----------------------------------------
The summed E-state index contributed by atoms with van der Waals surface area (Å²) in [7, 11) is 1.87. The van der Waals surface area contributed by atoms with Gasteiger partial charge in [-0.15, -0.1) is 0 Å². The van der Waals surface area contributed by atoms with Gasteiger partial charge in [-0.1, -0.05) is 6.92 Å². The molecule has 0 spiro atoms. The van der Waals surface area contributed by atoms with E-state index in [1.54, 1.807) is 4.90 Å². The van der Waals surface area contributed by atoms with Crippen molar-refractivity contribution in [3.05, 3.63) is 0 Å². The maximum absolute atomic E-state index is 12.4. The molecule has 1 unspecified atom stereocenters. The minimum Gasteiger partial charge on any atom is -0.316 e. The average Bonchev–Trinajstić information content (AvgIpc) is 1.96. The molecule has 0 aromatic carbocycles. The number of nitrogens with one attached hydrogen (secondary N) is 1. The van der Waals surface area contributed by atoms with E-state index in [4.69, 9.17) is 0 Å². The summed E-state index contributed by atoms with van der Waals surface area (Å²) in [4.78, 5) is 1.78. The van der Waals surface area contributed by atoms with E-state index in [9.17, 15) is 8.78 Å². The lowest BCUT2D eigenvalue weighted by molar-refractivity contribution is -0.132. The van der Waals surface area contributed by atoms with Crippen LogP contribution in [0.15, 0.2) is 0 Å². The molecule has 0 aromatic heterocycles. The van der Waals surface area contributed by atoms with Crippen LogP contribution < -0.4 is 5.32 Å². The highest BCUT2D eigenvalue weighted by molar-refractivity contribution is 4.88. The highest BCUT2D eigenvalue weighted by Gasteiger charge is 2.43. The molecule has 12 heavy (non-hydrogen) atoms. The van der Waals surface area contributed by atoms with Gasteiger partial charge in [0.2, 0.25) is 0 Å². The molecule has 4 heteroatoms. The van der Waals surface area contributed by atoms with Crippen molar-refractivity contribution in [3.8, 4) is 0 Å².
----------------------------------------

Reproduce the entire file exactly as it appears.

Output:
The summed E-state index contributed by atoms with van der Waals surface area (Å²) in [7, 11) is 1.87. The van der Waals surface area contributed by atoms with Gasteiger partial charge in [-0.15, -0.1) is 0 Å². The van der Waals surface area contributed by atoms with Gasteiger partial charge in [-0.1, -0.05) is 6.92 Å². The molecule has 0 spiro atoms. The van der Waals surface area contributed by atoms with E-state index in [1.54, 1.807) is 4.90 Å². The van der Waals surface area contributed by atoms with Crippen molar-refractivity contribution in [3.05, 3.63) is 0 Å². The maximum absolute atomic E-state index is 12.4. The molecule has 1 unspecified atom stereocenters. The minimum Gasteiger partial charge on any atom is -0.316 e. The average Bonchev–Trinajstić information content (AvgIpc) is 1.96. The molecule has 0 aromatic carbocycles. The number of nitrogens with one attached hydrogen (secondary N) is 1. The van der Waals surface area contributed by atoms with E-state index in [4.69, 9.17) is 0 Å². The summed E-state index contributed by atoms with van der Waals surface area (Å²) in [4.78, 5) is 1.78. The van der Waals surface area contributed by atoms with E-state index in [9.17, 15) is 8.78 Å². The lowest BCUT2D eigenvalue weighted by molar-refractivity contribution is -0.132. The van der Waals surface area contributed by atoms with Crippen LogP contribution in [0.15, 0.2) is 0 Å². The molecule has 0 aromatic heterocycles. The van der Waals surface area contributed by atoms with Crippen LogP contribution < -0.4 is 5.32 Å². The highest BCUT2D eigenvalue weighted by molar-refractivity contribution is 4.88. The highest BCUT2D eigenvalue weighted by Gasteiger charge is 2.43. The molecule has 12 heavy (non-hydrogen) atoms. The van der Waals surface area contributed by atoms with Gasteiger partial charge in [0.2, 0.25) is 0 Å². The molecule has 4 heteroatoms. The van der Waals surface area contributed by atoms with Crippen molar-refractivity contribution in [3.8, 4) is 0 Å².